Exodus 21-22 B

I was cringing while reading most of this. Luckily, Bethany gave us a great pep talk last time around. If you felt overwhelmed by all the anticipation of slavery and violence like I did, revisit her words.

You shall not mistreat any widow or fatherless child. If you do mistreat them, and they cry out to me, I will surely hear their cry and my wrath will burn, and I will kill you with the sword, and your wives shall become widows and your children fatherless.” 22:22

Doesn’t that tone read like a protective father warning someone encroaching on their beloved child? It should, because it is.

The church culture I was a part of on the west coast downplayed the anger of God. Some pastors and theologians claim there is no hell or punishment from God. I live in the Bible Belt now, and God’s anger is a card they love to play. Billboards tower down on me from every highway, warning me to attend church or I’ll go to hell.

Wherever you land on that spectrum will shape how you approach Him. I’m learning how to be in a relationship with the Lord out of faithfulness and love and not out of fear or performance. It’s really hard! But verses like the one above remind me that God’s anger is a slow-burning wick and he will be exalted.

He will defend the defenseless. I’m not trying to create shame for us to take on, but trying to produce encouragement. He hears every cry from the vulnerable and will respond. Hallelujah for that. In the meanwhile, how are we advocating for them?

Do the things that anger God anger you as well?

How do you engage with holy anger?


Exodus 19-20 B

After all the numerous hikes up and down Sinai, I had to flip back a few chapters and recall, “how old was Moses at this point?”

“Moses was eighty years old and Aaron eighty-three, when they spoke to Pharaoh.” (7:7)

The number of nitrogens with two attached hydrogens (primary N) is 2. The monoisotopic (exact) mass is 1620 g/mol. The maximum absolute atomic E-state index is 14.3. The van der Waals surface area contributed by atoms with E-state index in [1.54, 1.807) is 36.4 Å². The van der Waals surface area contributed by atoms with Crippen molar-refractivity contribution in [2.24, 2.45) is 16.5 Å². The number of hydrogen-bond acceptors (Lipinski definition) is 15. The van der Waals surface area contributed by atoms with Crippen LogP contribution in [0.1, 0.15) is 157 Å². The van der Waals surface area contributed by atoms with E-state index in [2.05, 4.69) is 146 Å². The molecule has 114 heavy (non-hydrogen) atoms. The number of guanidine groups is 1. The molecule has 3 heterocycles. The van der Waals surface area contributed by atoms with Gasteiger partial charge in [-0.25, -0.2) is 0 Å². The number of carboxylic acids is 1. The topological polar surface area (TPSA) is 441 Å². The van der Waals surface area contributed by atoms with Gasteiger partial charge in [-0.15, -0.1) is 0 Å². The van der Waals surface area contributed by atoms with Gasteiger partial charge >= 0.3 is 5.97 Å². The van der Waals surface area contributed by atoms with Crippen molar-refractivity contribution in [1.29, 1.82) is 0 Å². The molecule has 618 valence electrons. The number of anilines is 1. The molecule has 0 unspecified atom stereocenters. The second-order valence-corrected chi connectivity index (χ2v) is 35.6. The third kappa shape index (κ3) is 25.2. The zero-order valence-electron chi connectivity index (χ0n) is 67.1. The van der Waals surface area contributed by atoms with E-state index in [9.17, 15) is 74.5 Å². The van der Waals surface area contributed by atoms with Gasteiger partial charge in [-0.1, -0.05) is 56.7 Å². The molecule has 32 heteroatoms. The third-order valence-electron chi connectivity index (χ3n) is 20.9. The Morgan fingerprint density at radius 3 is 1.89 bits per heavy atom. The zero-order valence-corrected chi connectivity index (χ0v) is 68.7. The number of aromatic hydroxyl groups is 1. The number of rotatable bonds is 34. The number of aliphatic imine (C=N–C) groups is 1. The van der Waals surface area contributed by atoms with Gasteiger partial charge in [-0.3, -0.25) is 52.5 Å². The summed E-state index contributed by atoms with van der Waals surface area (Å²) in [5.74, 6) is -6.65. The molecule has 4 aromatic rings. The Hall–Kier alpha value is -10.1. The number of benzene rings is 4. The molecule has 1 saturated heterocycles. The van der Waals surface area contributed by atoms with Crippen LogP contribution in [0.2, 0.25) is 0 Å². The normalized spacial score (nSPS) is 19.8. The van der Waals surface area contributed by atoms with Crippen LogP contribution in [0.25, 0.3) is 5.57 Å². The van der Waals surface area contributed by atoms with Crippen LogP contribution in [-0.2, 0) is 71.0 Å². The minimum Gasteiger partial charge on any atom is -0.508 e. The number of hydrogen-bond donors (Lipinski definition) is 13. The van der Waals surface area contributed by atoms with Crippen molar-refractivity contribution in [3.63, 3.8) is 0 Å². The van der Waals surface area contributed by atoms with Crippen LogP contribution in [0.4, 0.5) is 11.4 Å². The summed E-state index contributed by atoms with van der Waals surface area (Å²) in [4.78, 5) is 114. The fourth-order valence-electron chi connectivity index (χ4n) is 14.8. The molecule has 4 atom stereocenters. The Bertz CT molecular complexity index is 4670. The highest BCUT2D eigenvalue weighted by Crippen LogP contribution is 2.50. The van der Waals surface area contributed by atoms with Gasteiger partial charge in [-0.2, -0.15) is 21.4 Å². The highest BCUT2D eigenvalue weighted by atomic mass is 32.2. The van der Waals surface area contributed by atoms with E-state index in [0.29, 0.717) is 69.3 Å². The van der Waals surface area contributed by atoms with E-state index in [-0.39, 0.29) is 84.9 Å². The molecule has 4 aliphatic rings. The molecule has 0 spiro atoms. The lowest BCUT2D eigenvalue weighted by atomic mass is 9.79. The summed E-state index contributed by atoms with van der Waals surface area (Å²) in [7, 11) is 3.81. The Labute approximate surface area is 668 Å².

What a life. Granted, Moses went on to live forty more years and we can’t really understand how aging was back then, but I think sometimes it’s good to slow down and read all the sweat between the lines. I think I counted 4 trips up the mountain just in chapter 19.

This won’t be the last time Israel makes him tired. He becomes the true go-between for the LORD and the people. Something not originally by design. Notice how the LORD set out to meet all of them.

“Then they said to Moses, ‘Speak to us yourself and we will listen; but let not God speak to us, or we will die.’” (20:19‬)

I think there’s a tendency in Christian leadership to get used to having to spoon feed the people, because the LORD looks too intimidating for them.

If what Peter says in his letters is true, we should all be priests by now. A kingdom of priests, finally fulfilling Israel’s design. One of my favorite prophetic prayers is when Moses says,

“Would that all the LORD’s people were prophets, that the LORD would put His Spirit upon them!” (Numbers‬ ‭11:29‬)

After some guys come to “tell on” other Israelites who were prophesying. He says, “are you jealous for my sake?”

Do you see yourself as a priest? Do you handle yourself as one? Do you rely on others to tell you what God wants? Do you represent Him to others fairly? This is a pretty serious job. That’s why Israel was hesitant to take it on and Moses was desperate to share it. Ask the LORD how you can grow in this role, today.


Exodus 17-18 B

The workload seems to be catching up to Moses. (I mean, can you even imagine?) Something I noticed in these chapters is the way God provided people for Moses.

When he was weary from holding up his hands, Aaron and Hur held up his arms the rest of the day. (17:12-13)